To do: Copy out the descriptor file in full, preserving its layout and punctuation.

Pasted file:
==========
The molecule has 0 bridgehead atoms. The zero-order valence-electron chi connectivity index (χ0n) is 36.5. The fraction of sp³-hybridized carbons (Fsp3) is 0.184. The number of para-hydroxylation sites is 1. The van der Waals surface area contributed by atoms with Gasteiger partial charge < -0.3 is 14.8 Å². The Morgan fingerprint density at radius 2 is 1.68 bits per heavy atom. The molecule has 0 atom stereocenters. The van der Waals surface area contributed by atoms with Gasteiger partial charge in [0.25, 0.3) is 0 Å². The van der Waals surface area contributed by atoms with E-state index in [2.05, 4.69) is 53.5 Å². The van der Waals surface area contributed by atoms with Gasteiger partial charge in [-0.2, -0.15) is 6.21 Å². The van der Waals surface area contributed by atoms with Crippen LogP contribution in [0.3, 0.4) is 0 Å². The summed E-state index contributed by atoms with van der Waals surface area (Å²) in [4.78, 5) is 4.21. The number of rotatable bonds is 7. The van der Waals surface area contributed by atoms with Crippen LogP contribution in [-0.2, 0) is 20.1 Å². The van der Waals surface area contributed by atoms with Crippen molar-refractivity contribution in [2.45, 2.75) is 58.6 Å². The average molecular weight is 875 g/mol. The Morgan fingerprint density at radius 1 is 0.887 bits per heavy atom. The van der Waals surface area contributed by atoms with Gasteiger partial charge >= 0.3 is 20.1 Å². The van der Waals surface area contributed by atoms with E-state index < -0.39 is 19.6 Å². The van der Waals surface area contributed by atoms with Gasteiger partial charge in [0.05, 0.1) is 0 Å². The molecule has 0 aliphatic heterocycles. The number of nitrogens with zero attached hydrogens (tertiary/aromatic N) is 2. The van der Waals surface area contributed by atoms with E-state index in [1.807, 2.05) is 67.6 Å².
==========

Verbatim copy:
The molecule has 0 bridgehead atoms. The zero-order valence-electron chi connectivity index (χ0n) is 36.5. The fraction of sp³-hybridized carbons (Fsp3) is 0.184. The number of para-hydroxylation sites is 1. The van der Waals surface area contributed by atoms with Gasteiger partial charge < -0.3 is 14.8 Å². The Morgan fingerprint density at radius 2 is 1.68 bits per heavy atom. The molecule has 0 atom stereocenters. The van der Waals surface area contributed by atoms with Gasteiger partial charge in [0.25, 0.3) is 0 Å². The van der Waals surface area contributed by atoms with E-state index in [2.05, 4.69) is 53.5 Å². The van der Waals surface area contributed by atoms with Gasteiger partial charge in [-0.2, -0.15) is 6.21 Å². The van der Waals surface area contributed by atoms with Crippen LogP contribution in [0.3, 0.4) is 0 Å². The summed E-state index contributed by atoms with van der Waals surface area (Å²) in [4.78, 5) is 4.21. The number of rotatable bonds is 7. The van der Waals surface area contributed by atoms with Crippen LogP contribution in [-0.2, 0) is 20.1 Å². The van der Waals surface area contributed by atoms with Crippen molar-refractivity contribution in [2.45, 2.75) is 58.6 Å². The average molecular weight is 875 g/mol. The Morgan fingerprint density at radius 1 is 0.887 bits per heavy atom. The van der Waals surface area contributed by atoms with Gasteiger partial charge >= 0.3 is 20.1 Å². The van der Waals surface area contributed by atoms with E-state index < -0.39 is 19.6 Å². The van der Waals surface area contributed by atoms with Gasteiger partial charge in [0.05, 0.1) is 0 Å². The molecule has 0 aliphatic heterocycles. The number of nitrogens with zero attached hydrogens (tertiary/aromatic N) is 2. The van der Waals surface area contributed by atoms with E-state index in [1.807, 2.05) is 67.6 Å².